Practical annealing is achieved by holding the product at approximately 9 degrees farenheit above its annealing point for 5 to 15 minutes; followed by slowly cooling it through the transition range, the strain point, and finally to room temperature. (often, the glass transition temperature and the annealing point are used synonymously, and the strain point marks the low-temperature end of the range.) Dead-annealing refers to glass that is so well annealed that the internal tension is almost undetectable.
Etching of most silicate glasses can be carried out using a solution of 6 to 30 percent hydrofluoric acid with a small amount of sulfuric acid (not recommended for safety reasons).
Overlay glazing is carried out by firing a thin layer of another glass with lower thermal expansion properties than the substrate onto the glass product.
With the lamination process, mechanical energy due to applied stress is absorbed by successive layers of glass and laminate, leaving less energy for cracks to develop. Many glass products are laminated by bonding sheets of tough polymers (ie, polyvinyl butyral, polyurethane, ethylene terpolymer, or polytetrafluoroethane: teflon™) to the glass surface by heat-shrinking.
In automotive applications, not only does an inter-layer help to absorb the energy of an impacting object, but the adhesion of glass to the polymer minimizes the risk of flying shards upon fracture. In aircraft, windshields may have several laminates, with at least one of the inner glass layers strengthened by ion exchange in order to withstand the impact of flying objects such as birds. Bullet proof glass is often laminated, with a single ply of dead-annealed glass as thick as 20 to 25 millimeters used in some applications.
Sealing glass to itself, or to other materials, is dependent on the relationships between the thermal-expansion characteristics of the components to be sealed, the wetting and adhesion characteristics of molten glass at the sealing temperatures, and the chemical durability of the glass.
Hermeticity, or air-tightness, is often the desired result of glass sealing. An example of hermetic seals are lightbulbs, where metal conducting wires are sealed through glass in order to maintain an inert atmosphere inside the lamp envelope. Many modern microelectronics also depend on glass sealing, although hermeticity is not required for them.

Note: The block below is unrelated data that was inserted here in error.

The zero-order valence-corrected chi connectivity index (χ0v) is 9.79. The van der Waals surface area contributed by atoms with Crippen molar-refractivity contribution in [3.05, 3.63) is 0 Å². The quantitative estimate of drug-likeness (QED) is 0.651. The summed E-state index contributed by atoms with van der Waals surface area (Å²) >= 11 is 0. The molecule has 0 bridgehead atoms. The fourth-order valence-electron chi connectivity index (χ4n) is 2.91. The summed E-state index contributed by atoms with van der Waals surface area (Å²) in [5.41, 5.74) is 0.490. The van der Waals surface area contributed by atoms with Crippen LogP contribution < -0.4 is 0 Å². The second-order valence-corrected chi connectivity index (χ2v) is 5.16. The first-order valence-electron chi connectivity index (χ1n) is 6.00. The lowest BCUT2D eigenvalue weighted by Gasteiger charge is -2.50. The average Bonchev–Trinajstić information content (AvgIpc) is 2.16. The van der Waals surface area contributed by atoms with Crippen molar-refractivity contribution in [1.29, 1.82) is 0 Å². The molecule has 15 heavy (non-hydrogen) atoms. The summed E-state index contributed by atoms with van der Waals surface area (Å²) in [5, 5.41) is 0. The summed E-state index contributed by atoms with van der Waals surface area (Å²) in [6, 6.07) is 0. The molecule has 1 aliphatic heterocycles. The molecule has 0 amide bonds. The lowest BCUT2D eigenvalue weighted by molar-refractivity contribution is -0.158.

A critical factor of a successful seal is the thermal contraction of the glass. If there is a thermal-contraction mismatch causing a difference in the contraction rates of the sealed components as they cool, stresses will develop in each component. When the mismatch exceeds 500 parts per million, tensile stresses in the glass can cause it to fracture. There are various techniques to avoid these fractures. In a glass-to-metal seal, it is best to have the glass component under mild compression. Or, to employ a glass-metal system in which the glass component and the metal alloy are known to have closely matched contraction characteristics.
When a contraction mismatch is large, the seal can be accomplished by using a thin metal wire or thin glass coating, by employing a compression seal (where a glass of lower expansion properties is softened inside a higher-expansion metal shell), or by sealing the metal in the form of a thin foil with feathered edges (aka a housekeeper seal).
A common way of applying sealing glass is as frit. Glass is crushed or ball-milled in order to obtain a fine powder and then mixed with a small amount of slurry-making organic vehicles and binders. Metal powders can be mixed in to make conducting pastes; nonmetallic powders can be added to make resistive and dielectric pastes or glass-matrix composites. The slurry is screen-printed onto the object, which is then fired.
Dry frits can be mixed with a small amount of binder and pressed into a shape called a preform. The preform is softened when put in contact with the other components, then is sealed upon being heated.